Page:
In the 1980s, a young adventurer and collector for a government library, Abdel Kader Haidara, journeyed across the Sahara Desert and along the Niger River, tracking down and salvaging tens of thousands of ancient Islamic and secular manuscripts that had fallen into obscurity. The Bad-Ass Librarians of Timbuktu tells the incredible story of how Haidara, a mild-mannered archivist and historian from the legendary city of Timbuktu, later became one of the world's greatest and most brazen smugglers.
When André Bamberski's daughter died 30 years ago, he was helpless to save her. Suspicions of murder began to surround her stepfather, a German doctor named Dieter Krombach, but Bamberski could only hope the truth would prevail. But when the authorities gave up their pursuit, he knew he had to act. So against the odds, Bamberski embarked on an obsessive quest to capture and punish his daughter's killer. In this riveting true story by Joshua Hammer, a father travels to the limits of law in search of justice.
Anni and Shrien Dewani's life together was the stuff of romance novels: Love at first sight, a whirlwind courtship, a wedding proposal in Paris after a flight on Shrien's private plane. Young, wealthy, and attractive, the Dewanis were the kind of couple that seemed immune to misfortune - until they arrived in Cape Town, South Africa on their honeymoon. Barely a day later, a brutal carjacking left Anni dead and Shrien wandering alone through one of South Africa's most dangerous neighborhoods. At first, Anni Dewani's death seemed to be a random tragedy. But the police investigating the killing soon began to suspect that something more nefarious had happened.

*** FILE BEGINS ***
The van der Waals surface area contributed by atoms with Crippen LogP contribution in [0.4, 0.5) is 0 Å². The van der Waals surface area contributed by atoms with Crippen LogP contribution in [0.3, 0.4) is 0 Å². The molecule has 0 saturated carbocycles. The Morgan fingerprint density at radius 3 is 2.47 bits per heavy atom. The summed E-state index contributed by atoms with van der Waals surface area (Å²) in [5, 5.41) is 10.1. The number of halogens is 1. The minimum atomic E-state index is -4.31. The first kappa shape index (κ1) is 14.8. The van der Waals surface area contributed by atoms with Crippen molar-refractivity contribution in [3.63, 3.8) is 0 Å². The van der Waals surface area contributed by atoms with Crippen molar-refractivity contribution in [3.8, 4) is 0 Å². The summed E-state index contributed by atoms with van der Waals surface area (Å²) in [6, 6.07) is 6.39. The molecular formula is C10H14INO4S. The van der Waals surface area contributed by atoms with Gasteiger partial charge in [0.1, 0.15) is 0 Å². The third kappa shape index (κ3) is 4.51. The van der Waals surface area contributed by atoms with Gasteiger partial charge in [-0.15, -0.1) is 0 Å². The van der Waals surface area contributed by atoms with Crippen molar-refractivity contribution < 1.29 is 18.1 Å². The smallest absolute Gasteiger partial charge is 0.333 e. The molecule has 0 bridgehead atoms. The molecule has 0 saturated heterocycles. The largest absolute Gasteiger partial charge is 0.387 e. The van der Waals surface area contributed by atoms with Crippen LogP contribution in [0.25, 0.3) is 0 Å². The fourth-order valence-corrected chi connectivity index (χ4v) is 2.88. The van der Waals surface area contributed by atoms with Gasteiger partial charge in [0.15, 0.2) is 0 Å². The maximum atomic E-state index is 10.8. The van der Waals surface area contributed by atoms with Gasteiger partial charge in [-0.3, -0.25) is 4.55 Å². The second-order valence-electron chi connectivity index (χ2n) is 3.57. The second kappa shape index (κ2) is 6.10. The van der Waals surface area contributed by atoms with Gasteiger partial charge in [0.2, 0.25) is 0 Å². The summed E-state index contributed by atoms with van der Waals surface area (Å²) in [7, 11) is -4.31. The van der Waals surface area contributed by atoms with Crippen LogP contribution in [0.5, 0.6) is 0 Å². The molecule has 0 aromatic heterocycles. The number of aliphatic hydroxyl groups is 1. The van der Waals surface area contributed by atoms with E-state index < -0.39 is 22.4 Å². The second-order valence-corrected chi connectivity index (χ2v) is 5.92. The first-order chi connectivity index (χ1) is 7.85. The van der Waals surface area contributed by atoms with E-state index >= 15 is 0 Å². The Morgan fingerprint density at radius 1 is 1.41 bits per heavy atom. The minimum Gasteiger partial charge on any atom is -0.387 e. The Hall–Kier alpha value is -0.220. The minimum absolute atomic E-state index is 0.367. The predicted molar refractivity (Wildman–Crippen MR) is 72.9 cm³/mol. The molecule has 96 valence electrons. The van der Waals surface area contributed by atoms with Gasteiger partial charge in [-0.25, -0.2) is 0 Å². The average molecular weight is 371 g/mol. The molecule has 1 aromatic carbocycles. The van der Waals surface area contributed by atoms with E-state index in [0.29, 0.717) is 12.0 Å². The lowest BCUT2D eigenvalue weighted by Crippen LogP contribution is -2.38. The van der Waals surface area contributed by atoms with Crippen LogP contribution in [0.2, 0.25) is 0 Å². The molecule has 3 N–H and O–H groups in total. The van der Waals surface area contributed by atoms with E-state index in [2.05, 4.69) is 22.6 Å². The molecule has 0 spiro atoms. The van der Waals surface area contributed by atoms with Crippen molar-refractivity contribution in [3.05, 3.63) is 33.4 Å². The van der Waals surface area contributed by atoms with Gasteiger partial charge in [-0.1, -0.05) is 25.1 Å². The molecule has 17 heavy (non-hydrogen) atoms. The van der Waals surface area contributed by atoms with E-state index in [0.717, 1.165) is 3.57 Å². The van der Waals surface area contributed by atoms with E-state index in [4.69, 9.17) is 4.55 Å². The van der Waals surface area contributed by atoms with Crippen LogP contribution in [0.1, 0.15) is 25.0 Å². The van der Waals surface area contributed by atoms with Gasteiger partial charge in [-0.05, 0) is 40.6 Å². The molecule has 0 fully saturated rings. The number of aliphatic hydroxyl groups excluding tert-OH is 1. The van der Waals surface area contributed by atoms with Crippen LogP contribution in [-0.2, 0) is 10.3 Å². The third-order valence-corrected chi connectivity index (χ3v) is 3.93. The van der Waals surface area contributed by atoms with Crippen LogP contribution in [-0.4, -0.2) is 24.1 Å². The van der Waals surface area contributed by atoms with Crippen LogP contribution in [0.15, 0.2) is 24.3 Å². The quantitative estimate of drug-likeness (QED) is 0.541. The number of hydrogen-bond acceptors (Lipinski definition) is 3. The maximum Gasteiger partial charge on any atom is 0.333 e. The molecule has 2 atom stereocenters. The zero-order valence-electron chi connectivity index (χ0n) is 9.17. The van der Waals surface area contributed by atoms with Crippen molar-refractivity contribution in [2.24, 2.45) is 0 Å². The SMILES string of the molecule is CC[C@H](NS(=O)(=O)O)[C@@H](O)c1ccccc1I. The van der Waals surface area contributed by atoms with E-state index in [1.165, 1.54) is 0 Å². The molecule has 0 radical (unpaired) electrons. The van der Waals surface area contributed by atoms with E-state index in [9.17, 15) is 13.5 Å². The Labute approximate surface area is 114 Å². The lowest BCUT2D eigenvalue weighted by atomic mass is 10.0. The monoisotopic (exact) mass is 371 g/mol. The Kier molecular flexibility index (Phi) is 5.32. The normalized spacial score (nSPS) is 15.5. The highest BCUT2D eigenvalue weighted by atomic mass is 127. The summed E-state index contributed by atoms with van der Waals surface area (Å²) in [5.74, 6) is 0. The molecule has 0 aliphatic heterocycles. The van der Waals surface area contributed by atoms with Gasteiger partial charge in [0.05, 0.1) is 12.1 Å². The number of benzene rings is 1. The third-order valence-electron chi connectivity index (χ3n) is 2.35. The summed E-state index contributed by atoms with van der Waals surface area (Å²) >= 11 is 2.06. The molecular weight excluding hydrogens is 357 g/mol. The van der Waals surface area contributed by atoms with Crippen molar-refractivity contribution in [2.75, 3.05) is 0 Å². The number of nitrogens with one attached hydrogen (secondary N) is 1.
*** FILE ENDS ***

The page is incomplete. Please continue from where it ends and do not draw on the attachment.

Manny Ansar and Iyad Ag Ghali had little in common - one was a politically connected intellectual, the other a rebel waging war on behalf of his nomadic people in the middle of the Sahara. They did share one thing, though: a passion for Mali's desert blues, a haunting mix of traditional music infused with the influence of Elvis Presley, Bob Marley, and Jimi Hendrix.
"My Berlin" is from the May 11, 2016, Travel section of The New York Times. It was written by Joshua Hammer and narrated by Barbara Benjamin-Creel.
Diving holidays are perhaps not the first thing that comes to mind when the subject of Eritrea arises. This impoverished nation in the Horn of Africa — bordered by Ethiopia, Djibouti, Sudan and the Red Sea — was once considered among the continent’s brightest hopes. But after two decades of repression, international isolation and a forced military conscription program that has driven hundreds of thousands of young people out of the country, it has earned a reputation as the “North Korea of Africa.”
"A Diver’s Dreamscape" is from the February 19, 2017 Travel section of The New York Times. It was written by Joshua Hammer and narrated by Kristi Burns.